West Virginia Law Review

Document Type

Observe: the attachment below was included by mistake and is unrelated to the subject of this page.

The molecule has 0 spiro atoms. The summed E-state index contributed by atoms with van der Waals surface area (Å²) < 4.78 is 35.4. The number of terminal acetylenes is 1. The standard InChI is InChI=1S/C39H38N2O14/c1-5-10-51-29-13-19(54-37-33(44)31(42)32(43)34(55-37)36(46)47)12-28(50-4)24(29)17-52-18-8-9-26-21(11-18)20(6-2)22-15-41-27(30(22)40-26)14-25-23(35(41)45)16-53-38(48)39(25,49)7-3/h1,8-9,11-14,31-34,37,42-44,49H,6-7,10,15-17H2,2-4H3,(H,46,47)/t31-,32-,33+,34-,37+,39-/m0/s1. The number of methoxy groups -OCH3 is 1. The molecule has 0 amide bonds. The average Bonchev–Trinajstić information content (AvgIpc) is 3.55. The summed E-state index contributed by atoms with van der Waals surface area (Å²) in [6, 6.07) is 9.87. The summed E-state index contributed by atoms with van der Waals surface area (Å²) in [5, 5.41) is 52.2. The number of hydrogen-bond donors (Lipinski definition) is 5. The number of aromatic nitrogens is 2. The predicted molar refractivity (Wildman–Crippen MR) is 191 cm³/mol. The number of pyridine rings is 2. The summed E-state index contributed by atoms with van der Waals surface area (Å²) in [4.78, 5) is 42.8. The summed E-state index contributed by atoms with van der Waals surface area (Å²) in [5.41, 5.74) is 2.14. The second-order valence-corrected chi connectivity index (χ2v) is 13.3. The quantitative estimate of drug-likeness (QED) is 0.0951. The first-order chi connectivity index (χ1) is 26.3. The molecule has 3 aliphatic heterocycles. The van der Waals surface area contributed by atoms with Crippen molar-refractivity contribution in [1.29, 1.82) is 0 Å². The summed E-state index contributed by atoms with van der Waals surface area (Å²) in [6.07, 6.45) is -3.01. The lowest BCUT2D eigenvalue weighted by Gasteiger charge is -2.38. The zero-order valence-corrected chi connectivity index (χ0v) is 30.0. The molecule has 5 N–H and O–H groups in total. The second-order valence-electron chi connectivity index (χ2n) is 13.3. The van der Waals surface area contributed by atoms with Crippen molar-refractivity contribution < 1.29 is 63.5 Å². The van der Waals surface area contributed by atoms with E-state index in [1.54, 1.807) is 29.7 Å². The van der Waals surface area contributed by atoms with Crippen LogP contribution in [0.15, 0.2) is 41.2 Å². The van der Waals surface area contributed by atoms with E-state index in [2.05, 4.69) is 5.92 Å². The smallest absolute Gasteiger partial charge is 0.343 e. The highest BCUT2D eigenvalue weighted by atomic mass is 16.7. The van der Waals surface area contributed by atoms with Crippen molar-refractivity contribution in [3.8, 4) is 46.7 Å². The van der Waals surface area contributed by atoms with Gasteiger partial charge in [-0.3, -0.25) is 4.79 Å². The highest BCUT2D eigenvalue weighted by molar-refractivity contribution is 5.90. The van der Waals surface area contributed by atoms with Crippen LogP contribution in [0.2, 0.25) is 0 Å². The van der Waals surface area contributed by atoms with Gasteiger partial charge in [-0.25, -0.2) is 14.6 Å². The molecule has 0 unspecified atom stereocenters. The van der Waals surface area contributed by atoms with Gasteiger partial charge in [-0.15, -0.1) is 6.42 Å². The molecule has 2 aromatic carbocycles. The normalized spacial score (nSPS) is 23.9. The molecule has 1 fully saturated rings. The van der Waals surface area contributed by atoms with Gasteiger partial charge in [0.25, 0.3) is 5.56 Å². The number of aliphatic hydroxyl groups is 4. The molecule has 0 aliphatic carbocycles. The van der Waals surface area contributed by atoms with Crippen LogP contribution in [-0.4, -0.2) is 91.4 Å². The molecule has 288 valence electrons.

Representing a client who seeks relief for an employment discharge is a lot like playing bingo: you hope the client calls out facts that permit you to maneuver the case into the right squares of forbidden employer motive or conduct in order to win a prize. The traditional doctrine of at-will employment,' which gives an employer the right to fire an employee at any time for any reason or for no reason, has now been qualified in so many ways that only bad luck prevents an unjustly discharged employee from fitting his termination into squares that could provide relief. It is the employer's poor luck if the employee's allegations fall into a category that allows tort damages, including emotional distress and punitive damages, rather than one that permits only make-whole, equitable relief. This pattern of haphazardly drawn squares of actionable discharges and available damages resembles those occasions in the common law when courts have produced a variety of exceptions, limitations, and factual manipulations to avoid a disfavored doctrine. Such maneuverings have invariably presaged the complete replacement of that doctrine with a simpler and fairer standard better suited to modern conditions. We now stand at that moment when the at-will rule should be discarded and major reform implemented. The inroads on the at-will employment doctrine have been amply developed in numerous articles and books. This article retraces those inroads only to synthesize them to the extent needed to substantiate its basic themes and identify recent developments. Accordingly, Part I explores the variety of strategies courts and legislatures have used to qualify the at-will doctrine. References are made to statutory and constitutional restrictions on employer discretion, common law tort actions for dismissals in violation of public policy, and various contract-based tactics in which courts have found some sort of just cause protection for employees. Part II then argues that those strategies establish a basis for rejecting the at-will doctrine and creating a new standard that achieves fair treatment for employees, and meets employees' crucial interests in job security, yet accounts for legitimate employer concerns. Finally, Part III proposes what that new standard should look like.


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